Israel is a confused country.

In most places in the world, the announcement that a country’s economic competitive standing had jumped form 24th place to 16th place — on the WEF Globe Competitive Index — would be big news.

However, yesterday in Israel, that achievement did not even garner a mention. The headlines of the day surrounded a government sponsored ceremony commemorating the “liberation of Judea, Samaria (the West Bank) and the Golan Heights” 50 years ago, along with the subsequent establishment of settlements there.

The government tribute might have taken place with little public attention, saving the tempest that developed when Miriam Naor, President of Israel’s Supreme Court, instructed all of the justices not to attend the ceremony. Naor’s decision was based on a standing Supreme Court rule that justices should not take part in political events.

Naor, whose family background is deeply-rooted in Israel’s right-wing and whose husband had been Cabinet Secretary for legendary right-wing Prime Minister Menachem Begin, concluded that an event marking the beginning of the settlement enterprise — an endeavor which strongly divides the country — is a function in which the Supreme Court should not participate.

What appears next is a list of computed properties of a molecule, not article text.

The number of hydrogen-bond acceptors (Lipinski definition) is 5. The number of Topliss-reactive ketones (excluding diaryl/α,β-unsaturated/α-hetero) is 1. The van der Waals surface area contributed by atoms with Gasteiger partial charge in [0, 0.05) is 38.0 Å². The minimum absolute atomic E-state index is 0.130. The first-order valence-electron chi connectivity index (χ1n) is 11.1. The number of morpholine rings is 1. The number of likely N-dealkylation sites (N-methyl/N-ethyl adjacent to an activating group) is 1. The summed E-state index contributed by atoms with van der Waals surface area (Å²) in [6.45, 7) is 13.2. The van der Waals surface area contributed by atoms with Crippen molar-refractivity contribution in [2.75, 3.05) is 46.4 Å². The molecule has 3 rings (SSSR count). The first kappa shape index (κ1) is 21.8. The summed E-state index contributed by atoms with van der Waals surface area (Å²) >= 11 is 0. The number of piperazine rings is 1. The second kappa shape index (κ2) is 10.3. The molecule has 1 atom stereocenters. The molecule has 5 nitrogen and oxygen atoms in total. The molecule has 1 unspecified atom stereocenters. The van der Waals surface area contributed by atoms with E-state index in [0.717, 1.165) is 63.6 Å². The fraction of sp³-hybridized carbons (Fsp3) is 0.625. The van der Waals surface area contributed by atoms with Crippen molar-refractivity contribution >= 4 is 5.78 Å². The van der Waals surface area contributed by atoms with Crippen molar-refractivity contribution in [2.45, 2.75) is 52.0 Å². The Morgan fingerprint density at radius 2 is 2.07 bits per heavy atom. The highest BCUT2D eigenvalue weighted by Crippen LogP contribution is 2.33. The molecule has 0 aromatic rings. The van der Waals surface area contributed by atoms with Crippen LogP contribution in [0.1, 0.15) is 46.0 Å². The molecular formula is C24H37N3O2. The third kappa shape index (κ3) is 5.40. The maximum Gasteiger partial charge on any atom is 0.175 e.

Naor’s decision launched a wave of protests by government cabinet members, claiming the commemoration was an official government ceremony and not a political event.

Some went on to say that Naor’s action proves she is against the settlements and that it is inappropriate  for the Supreme Court to rule on such matters.